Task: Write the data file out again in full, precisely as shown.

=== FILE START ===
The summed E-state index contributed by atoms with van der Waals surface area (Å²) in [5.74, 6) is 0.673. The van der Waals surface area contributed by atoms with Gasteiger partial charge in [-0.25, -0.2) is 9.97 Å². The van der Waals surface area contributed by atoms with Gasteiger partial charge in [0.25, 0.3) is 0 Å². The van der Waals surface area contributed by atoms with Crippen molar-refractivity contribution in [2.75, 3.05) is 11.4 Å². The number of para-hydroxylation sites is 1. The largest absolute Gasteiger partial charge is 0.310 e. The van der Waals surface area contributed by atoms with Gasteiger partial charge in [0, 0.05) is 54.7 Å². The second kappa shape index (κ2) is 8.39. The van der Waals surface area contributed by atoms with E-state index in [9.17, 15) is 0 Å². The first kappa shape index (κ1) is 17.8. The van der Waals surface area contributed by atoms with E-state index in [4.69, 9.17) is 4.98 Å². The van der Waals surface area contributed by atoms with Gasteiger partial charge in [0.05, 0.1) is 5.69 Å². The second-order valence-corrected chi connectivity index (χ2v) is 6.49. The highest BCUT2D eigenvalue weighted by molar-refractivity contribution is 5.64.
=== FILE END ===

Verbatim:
The summed E-state index contributed by atoms with van der Waals surface area (Å²) in [5.74, 6) is 0.673. The van der Waals surface area contributed by atoms with Gasteiger partial charge in [-0.25, -0.2) is 9.97 Å². The van der Waals surface area contributed by atoms with Gasteiger partial charge in [0.25, 0.3) is 0 Å². The van der Waals surface area contributed by atoms with Crippen molar-refractivity contribution in [2.75, 3.05) is 11.4 Å². The number of para-hydroxylation sites is 1. The largest absolute Gasteiger partial charge is 0.310 e. The van der Waals surface area contributed by atoms with Gasteiger partial charge in [0, 0.05) is 54.7 Å². The second kappa shape index (κ2) is 8.39. The van der Waals surface area contributed by atoms with E-state index in [9.17, 15) is 0 Å². The first kappa shape index (κ1) is 17.8. The van der Waals surface area contributed by atoms with E-state index in [4.69, 9.17) is 4.98 Å². The van der Waals surface area contributed by atoms with Gasteiger partial charge in [0.05, 0.1) is 5.69 Å². The second-order valence-corrected chi connectivity index (χ2v) is 6.49. The highest BCUT2D eigenvalue weighted by molar-refractivity contribution is 5.64.